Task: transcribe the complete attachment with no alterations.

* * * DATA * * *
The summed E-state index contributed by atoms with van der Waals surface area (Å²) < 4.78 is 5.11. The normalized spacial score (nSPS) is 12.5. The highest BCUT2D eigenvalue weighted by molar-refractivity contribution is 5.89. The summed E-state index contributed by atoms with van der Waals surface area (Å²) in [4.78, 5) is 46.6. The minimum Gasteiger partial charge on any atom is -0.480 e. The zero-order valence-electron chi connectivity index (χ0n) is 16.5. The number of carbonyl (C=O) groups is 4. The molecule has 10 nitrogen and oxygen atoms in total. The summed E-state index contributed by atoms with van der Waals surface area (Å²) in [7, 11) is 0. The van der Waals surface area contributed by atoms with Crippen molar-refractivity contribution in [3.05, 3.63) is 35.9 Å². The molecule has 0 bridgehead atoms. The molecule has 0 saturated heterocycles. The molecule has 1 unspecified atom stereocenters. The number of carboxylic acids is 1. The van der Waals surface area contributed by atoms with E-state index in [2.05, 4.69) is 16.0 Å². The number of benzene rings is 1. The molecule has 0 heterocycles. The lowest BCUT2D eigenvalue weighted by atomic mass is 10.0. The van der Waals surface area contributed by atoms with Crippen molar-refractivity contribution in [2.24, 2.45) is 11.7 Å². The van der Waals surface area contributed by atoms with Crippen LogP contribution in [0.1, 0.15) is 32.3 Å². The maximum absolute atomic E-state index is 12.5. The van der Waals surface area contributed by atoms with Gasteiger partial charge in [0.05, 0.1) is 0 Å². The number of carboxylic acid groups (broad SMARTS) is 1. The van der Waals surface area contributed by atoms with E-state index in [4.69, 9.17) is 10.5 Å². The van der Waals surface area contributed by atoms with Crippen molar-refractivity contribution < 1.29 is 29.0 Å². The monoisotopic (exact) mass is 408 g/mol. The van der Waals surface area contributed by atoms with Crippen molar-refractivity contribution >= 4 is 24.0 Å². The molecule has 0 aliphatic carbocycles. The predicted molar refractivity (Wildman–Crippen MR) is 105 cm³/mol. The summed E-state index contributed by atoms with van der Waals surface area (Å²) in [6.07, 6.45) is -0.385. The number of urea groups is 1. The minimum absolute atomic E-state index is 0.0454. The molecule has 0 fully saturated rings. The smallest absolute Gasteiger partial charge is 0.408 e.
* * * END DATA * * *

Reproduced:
The summed E-state index contributed by atoms with van der Waals surface area (Å²) < 4.78 is 5.11. The normalized spacial score (nSPS) is 12.5. The highest BCUT2D eigenvalue weighted by molar-refractivity contribution is 5.89. The summed E-state index contributed by atoms with van der Waals surface area (Å²) in [4.78, 5) is 46.6. The minimum Gasteiger partial charge on any atom is -0.480 e. The zero-order valence-electron chi connectivity index (χ0n) is 16.5. The number of carbonyl (C=O) groups is 4. The molecule has 10 nitrogen and oxygen atoms in total. The summed E-state index contributed by atoms with van der Waals surface area (Å²) in [7, 11) is 0. The van der Waals surface area contributed by atoms with Crippen molar-refractivity contribution in [3.05, 3.63) is 35.9 Å². The molecule has 0 bridgehead atoms. The molecule has 0 saturated heterocycles. The molecule has 1 unspecified atom stereocenters. The number of carboxylic acids is 1. The van der Waals surface area contributed by atoms with E-state index in [2.05, 4.69) is 16.0 Å². The number of benzene rings is 1. The molecule has 0 heterocycles. The lowest BCUT2D eigenvalue weighted by atomic mass is 10.0. The van der Waals surface area contributed by atoms with Crippen molar-refractivity contribution in [2.24, 2.45) is 11.7 Å². The van der Waals surface area contributed by atoms with Crippen LogP contribution in [0.1, 0.15) is 32.3 Å². The maximum absolute atomic E-state index is 12.5. The van der Waals surface area contributed by atoms with Gasteiger partial charge in [0.05, 0.1) is 0 Å². The number of carboxylic acid groups (broad SMARTS) is 1. The van der Waals surface area contributed by atoms with E-state index in [4.69, 9.17) is 10.5 Å². The van der Waals surface area contributed by atoms with Crippen molar-refractivity contribution < 1.29 is 29.0 Å². The monoisotopic (exact) mass is 408 g/mol. The van der Waals surface area contributed by atoms with Crippen molar-refractivity contribution >= 4 is 24.0 Å². The molecule has 0 aliphatic carbocycles. The predicted molar refractivity (Wildman–Crippen MR) is 105 cm³/mol. The summed E-state index contributed by atoms with van der Waals surface area (Å²) in [6.07, 6.45) is -0.385. The number of urea groups is 1. The minimum absolute atomic E-state index is 0.0454. The molecule has 0 fully saturated rings. The smallest absolute Gasteiger partial charge is 0.408 e.